Often, today’s kids don’t have those organically developed memories. Their parents may not even have the means to give them vacations. We, the prior generations, need to be the keepers of the collective memories and raise awareness for them. Thankfully many artists dedicate their work to environmental and social issues. However, if that art is only seen on social media it can become just another part of our swipe-fast-and-forget-fast world. An exhibition is a different situation. People often stay for 60 to 75 minutes looking at artwork and reading about the vision behind it. Discussions often start with other viewers, as well as with curators and even artists that are present. The bottom line is, I think that direct contact with all of our senses and everything that makes us human can start long-term thought processes and activate possible chain reactions and change.

Urban Nation is focussed on street art; how does this connect with the artistic vision of Beautiful Bizarre?

Yasha: Urban Nation is a Museum not focussed solely on street art, it never was. Street art belongs in and to the streets. What I exhibit are many things that are connected to street art.

Some of the work featured in Beautiful Bizarre is art that I was showing in my former gallery in the early 2000’s. At the time, it was considered pop surrealism. Now it has grown into something else, and will continue to grow naturally into the next category that the art world can come up with.

In today’s contemporary art world, artists are very free to quickly shift between genres. The Urban Nation Museum is interested in supporting artists regardless of where they come from, what stage their career is at, and whether they are self-taught or not. We support artists in meaningful and long-term ways, such as our 11 residencies. When we support artists in this way, we hope that we can further break down the still existing boundaries between the so-called traditional art world and the great variety of strong contemporary movements that exist.

Natalia Fabia – Biała Koza (2018). Oil on linen.

 

The theme of Gaia evokes images of female power as well as the environment. Street [and its connected] art seems to still be a male dominated field. Do you think that’s going to change? 

Yasha: I think it’s important to say that the UN doesn’t archive street art only. Also, I know many, many successful female artists that have been working in the streets and outside for a long time.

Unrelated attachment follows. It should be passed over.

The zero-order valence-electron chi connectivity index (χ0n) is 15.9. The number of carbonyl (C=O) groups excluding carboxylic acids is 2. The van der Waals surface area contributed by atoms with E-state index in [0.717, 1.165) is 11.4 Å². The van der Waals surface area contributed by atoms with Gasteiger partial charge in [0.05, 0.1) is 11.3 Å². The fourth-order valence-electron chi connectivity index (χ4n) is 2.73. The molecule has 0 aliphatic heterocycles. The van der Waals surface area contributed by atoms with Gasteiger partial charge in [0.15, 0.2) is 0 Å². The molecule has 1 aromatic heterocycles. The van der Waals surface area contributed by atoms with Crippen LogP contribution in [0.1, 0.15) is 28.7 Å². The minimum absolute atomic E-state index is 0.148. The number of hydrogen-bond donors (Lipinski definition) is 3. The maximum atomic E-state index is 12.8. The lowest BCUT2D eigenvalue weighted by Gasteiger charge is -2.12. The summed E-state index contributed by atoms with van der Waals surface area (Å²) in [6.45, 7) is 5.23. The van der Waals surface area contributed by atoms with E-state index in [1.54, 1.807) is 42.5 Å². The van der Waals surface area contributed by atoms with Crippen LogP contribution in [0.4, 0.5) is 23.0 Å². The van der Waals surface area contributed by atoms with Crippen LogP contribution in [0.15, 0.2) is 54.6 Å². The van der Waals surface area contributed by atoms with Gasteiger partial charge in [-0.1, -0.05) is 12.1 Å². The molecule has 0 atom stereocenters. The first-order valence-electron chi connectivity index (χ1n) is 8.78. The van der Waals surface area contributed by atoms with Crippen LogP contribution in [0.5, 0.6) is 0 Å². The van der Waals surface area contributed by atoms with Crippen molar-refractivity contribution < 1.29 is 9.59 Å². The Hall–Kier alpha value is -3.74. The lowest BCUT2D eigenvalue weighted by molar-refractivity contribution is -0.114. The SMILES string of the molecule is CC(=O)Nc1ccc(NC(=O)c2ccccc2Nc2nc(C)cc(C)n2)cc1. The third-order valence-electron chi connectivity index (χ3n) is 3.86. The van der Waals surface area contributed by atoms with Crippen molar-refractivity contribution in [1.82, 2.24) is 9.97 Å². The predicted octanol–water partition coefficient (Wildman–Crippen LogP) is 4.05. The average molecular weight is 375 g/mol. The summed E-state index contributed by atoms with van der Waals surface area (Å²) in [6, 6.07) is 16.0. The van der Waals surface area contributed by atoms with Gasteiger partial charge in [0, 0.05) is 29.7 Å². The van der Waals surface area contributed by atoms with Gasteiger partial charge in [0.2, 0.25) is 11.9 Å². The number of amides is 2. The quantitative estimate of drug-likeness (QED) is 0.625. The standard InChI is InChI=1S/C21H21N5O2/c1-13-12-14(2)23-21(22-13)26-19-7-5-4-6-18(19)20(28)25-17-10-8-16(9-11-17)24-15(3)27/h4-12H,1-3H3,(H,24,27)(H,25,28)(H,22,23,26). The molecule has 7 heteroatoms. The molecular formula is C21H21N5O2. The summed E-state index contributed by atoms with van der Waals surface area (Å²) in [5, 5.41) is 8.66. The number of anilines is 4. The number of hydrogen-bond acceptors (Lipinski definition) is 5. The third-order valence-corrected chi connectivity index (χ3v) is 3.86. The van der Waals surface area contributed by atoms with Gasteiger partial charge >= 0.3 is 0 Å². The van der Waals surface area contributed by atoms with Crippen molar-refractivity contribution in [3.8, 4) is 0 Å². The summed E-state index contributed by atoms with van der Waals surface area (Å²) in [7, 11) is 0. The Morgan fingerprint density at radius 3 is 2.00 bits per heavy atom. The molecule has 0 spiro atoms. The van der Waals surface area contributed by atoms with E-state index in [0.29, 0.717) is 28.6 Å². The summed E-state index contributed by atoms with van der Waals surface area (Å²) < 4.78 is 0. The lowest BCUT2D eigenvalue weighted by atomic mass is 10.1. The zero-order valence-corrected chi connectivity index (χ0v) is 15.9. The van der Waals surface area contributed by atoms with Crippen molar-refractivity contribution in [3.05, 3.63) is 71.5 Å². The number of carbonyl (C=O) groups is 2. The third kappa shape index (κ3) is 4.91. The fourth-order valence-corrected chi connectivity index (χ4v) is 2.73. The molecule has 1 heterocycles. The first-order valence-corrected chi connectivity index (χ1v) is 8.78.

In my opinion, we are now seeing a massive development in the female sector of the contemporary art scene. This has to do with new feminist movements. Social media makes it possible for more voices to be heard – voices that have always been there! I encourage and support this wherever I can.

Still, the never-ending disadvantages that women face are real. I am a woman and I have achieved a lot. I have worked hard and I am proud, but I still personally experience the ever present force of inequality on a daily basis. Yet, I believe we’re breaking these issues open. I think that society as a whole is starting to evolve and equal opportunity is no longer just a wish – it is a must in today’s world. Of course, I hope we’re going to see a change in that aspect in all professions.

Ciou – Cosmic Egg (2019). Mixed media (acrylic, ink, paper on wood).

Vipoo – Gaia (2019). Porcelain and mix media.

The name of the type of art in the Gaia Reborn exhibition is hard to pin down. Urban Contemporary is possibility, I know Danijela has suggested another name, New Contemporary Art.  If I may be so bold, I would like to propose another name I find helpful.  I call it Free Contemporary Art because it is art that has been freed in so many ways. It has been liberated by social media to create its own economies and audiences. Free Contemporary artists want their viewers to be free of reading things in order to understand the work. They want to be free of art world jargon and art world attitude.